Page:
Let’s follow up on the thought from last time about houses and how much “life” they cost you. Thoreau goes on to talk about people who’ve inherited farms (usually with financial encumbrances):
“The farmer is endeavoring to solve the problem of a livelihood by a formula more complicated than the problem itself. To get his shoe strings he speculates in herds of cattle. With consummate skill he has set his trap with a hair-spring to catch comfort and independence, and then, as he turned away, got his own leg into it. This is the reason he is poor; and for a similar reason we are all poor in respect to a thousand savage comforts, though surrounded by luxuries.”
By “savage comforts” he’s referring to what he sees as the freedom of Indians, who could pick up and move and were not indebted for their inexpensive dwellings.
OK, but do you really want to live in a wigwam? There’s a balance between the financial freedom of simple living and the luxury (which seems like necessity) of modern conveniences. We each have to find our own balance, and it’s a moving target. It’s amusing to hear Henry grouse about the unnecessary luxury of the “modern” house, considering how crude an 1840s or 1850s house seems today. They didn’t even have the futuristic indulgence of indoor plumbing.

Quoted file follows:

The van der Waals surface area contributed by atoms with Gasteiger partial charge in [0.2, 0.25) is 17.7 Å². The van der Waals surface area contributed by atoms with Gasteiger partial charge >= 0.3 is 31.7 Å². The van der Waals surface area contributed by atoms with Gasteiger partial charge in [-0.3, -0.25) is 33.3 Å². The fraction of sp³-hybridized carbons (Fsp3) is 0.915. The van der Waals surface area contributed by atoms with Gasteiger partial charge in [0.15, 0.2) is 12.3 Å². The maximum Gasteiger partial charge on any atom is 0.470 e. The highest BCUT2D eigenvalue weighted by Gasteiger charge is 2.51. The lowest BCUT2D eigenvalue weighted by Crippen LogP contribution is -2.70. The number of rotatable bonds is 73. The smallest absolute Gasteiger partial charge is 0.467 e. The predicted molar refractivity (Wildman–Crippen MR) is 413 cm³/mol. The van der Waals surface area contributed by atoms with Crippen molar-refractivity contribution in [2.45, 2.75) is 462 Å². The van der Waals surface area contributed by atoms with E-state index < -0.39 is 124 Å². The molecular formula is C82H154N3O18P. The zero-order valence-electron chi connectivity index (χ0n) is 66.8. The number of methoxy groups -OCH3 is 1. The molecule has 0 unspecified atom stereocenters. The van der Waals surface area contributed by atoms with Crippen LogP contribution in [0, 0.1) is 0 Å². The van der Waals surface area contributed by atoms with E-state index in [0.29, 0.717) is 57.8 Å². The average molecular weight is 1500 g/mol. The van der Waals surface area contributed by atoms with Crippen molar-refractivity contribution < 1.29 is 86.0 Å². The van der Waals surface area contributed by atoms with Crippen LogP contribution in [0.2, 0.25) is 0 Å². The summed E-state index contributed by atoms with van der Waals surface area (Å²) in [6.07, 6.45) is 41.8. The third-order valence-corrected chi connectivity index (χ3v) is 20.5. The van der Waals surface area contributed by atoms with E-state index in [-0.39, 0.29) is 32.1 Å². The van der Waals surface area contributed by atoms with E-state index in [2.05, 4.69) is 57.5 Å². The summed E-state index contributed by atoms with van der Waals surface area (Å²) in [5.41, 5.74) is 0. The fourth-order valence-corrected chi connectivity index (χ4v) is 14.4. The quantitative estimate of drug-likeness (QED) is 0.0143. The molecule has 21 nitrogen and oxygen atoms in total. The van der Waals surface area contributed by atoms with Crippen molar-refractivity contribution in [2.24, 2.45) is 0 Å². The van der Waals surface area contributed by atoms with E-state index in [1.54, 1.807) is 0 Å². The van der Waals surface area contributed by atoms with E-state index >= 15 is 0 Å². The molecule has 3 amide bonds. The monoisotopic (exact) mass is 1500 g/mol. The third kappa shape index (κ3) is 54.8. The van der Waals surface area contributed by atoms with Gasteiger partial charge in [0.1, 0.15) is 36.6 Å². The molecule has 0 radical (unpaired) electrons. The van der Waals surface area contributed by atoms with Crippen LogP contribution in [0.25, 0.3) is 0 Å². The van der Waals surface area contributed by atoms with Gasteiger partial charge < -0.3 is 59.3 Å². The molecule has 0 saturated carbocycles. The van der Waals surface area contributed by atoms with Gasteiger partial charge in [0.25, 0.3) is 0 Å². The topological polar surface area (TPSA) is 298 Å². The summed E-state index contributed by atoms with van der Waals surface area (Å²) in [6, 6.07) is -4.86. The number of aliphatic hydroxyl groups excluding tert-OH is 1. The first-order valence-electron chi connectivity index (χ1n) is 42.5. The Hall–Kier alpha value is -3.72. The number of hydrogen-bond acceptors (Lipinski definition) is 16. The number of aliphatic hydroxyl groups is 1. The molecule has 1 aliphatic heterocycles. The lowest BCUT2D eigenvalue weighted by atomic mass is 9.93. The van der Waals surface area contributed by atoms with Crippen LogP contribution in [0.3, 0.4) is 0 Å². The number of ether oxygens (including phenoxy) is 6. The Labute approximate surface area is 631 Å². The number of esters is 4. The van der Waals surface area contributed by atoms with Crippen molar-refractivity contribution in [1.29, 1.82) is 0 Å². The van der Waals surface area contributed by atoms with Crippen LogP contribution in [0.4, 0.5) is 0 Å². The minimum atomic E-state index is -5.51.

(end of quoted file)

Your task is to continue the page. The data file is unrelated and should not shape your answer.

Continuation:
But notice how cleverly Henry redefines poverty and luxury. Is it possible to be poor in a mansion? Henry firmly believes so. In many ways his definition of wealth is much broader than ours, and it often has very little to do with money.
What is wealth? First, figure out what’s most important to you. For Henry it was time and freedom from obligation. It was natural beauty and space to think and create. For him, that was wealth, and a big house was just a big house.
(About “A Year in Walden”)